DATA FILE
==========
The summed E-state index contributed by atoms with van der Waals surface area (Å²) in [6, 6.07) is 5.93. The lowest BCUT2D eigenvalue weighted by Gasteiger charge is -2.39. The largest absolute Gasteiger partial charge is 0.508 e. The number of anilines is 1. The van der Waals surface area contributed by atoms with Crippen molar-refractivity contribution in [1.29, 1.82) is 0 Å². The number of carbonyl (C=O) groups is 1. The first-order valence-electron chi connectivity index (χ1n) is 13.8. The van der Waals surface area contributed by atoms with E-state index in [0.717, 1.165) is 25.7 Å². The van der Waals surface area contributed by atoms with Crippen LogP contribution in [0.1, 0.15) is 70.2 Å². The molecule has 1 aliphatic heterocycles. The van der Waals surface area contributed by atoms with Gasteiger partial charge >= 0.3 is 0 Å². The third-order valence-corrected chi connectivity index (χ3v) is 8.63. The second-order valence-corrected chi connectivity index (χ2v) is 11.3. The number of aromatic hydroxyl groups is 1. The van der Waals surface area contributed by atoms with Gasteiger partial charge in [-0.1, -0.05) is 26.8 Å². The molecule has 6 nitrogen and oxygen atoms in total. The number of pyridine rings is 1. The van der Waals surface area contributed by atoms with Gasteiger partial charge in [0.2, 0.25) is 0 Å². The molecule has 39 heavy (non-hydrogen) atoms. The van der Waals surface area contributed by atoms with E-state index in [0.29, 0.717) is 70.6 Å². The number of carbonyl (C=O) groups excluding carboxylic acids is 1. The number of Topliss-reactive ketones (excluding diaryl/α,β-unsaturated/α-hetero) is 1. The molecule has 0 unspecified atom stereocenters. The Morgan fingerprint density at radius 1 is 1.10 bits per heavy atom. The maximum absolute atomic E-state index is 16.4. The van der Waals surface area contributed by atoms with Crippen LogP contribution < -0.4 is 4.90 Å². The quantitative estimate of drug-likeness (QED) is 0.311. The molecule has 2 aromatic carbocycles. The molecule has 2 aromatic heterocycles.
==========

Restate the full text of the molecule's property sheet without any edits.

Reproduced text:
The summed E-state index contributed by atoms with van der Waals surface area (Å²) in [6, 6.07) is 5.93. The lowest BCUT2D eigenvalue weighted by Gasteiger charge is -2.39. The largest absolute Gasteiger partial charge is 0.508 e. The number of anilines is 1. The van der Waals surface area contributed by atoms with Crippen molar-refractivity contribution in [1.29, 1.82) is 0 Å². The number of carbonyl (C=O) groups is 1. The first-order valence-electron chi connectivity index (χ1n) is 13.8. The van der Waals surface area contributed by atoms with E-state index in [0.717, 1.165) is 25.7 Å². The van der Waals surface area contributed by atoms with Crippen LogP contribution in [0.1, 0.15) is 70.2 Å². The molecule has 1 aliphatic heterocycles. The van der Waals surface area contributed by atoms with Gasteiger partial charge >= 0.3 is 0 Å². The third-order valence-corrected chi connectivity index (χ3v) is 8.63. The second-order valence-corrected chi connectivity index (χ2v) is 11.3. The number of aromatic hydroxyl groups is 1. The van der Waals surface area contributed by atoms with Gasteiger partial charge in [-0.1, -0.05) is 26.8 Å². The molecule has 6 nitrogen and oxygen atoms in total. The number of pyridine rings is 1. The van der Waals surface area contributed by atoms with Gasteiger partial charge in [0.2, 0.25) is 0 Å². The molecule has 39 heavy (non-hydrogen) atoms. The van der Waals surface area contributed by atoms with E-state index in [0.29, 0.717) is 70.6 Å². The number of carbonyl (C=O) groups excluding carboxylic acids is 1. The number of Topliss-reactive ketones (excluding diaryl/α,β-unsaturated/α-hetero) is 1. The molecule has 0 unspecified atom stereocenters. The Morgan fingerprint density at radius 1 is 1.10 bits per heavy atom. The maximum absolute atomic E-state index is 16.4. The van der Waals surface area contributed by atoms with Crippen LogP contribution < -0.4 is 4.90 Å². The quantitative estimate of drug-likeness (QED) is 0.311. The molecule has 2 aromatic carbocycles. The molecule has 2 aromatic heterocycles.